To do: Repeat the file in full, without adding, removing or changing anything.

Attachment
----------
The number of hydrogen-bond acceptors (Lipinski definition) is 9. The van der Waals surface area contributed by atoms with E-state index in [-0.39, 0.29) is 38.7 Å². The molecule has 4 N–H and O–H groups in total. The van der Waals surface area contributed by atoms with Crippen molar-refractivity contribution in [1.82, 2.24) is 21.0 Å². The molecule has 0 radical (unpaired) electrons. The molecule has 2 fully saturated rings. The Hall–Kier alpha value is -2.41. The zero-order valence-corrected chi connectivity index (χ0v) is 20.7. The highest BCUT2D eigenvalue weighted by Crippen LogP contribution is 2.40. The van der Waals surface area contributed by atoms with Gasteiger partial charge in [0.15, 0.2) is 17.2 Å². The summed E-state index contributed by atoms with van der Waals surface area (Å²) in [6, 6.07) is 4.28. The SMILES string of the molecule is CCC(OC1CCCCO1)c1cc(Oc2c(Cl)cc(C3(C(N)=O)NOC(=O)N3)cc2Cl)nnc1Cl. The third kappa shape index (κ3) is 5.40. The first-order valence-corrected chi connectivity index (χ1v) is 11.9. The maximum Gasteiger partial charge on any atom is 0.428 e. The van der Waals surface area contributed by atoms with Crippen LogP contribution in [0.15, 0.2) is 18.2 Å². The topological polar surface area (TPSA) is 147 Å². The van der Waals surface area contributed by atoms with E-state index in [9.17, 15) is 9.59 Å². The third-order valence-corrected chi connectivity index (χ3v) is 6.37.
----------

The number of hydrogen-bond acceptors (Lipinski definition) is 9. The van der Waals surface area contributed by atoms with E-state index in [-0.39, 0.29) is 38.7 Å². The molecule has 4 N–H and O–H groups in total. The van der Waals surface area contributed by atoms with Crippen molar-refractivity contribution in [1.82, 2.24) is 21.0 Å². The molecule has 0 radical (unpaired) electrons. The molecule has 2 fully saturated rings. The Hall–Kier alpha value is -2.41. The zero-order valence-corrected chi connectivity index (χ0v) is 20.7. The highest BCUT2D eigenvalue weighted by Crippen LogP contribution is 2.40. The van der Waals surface area contributed by atoms with Gasteiger partial charge in [0.15, 0.2) is 17.2 Å². The summed E-state index contributed by atoms with van der Waals surface area (Å²) in [6, 6.07) is 4.28. The SMILES string of the molecule is CCC(OC1CCCCO1)c1cc(Oc2c(Cl)cc(C3(C(N)=O)NOC(=O)N3)cc2Cl)nnc1Cl. The third kappa shape index (κ3) is 5.40. The first-order valence-corrected chi connectivity index (χ1v) is 11.9. The maximum Gasteiger partial charge on any atom is 0.428 e. The van der Waals surface area contributed by atoms with Crippen LogP contribution in [0.15, 0.2) is 18.2 Å². The topological polar surface area (TPSA) is 147 Å². The van der Waals surface area contributed by atoms with E-state index in [9.17, 15) is 9.59 Å². The third-order valence-corrected chi connectivity index (χ3v) is 6.37.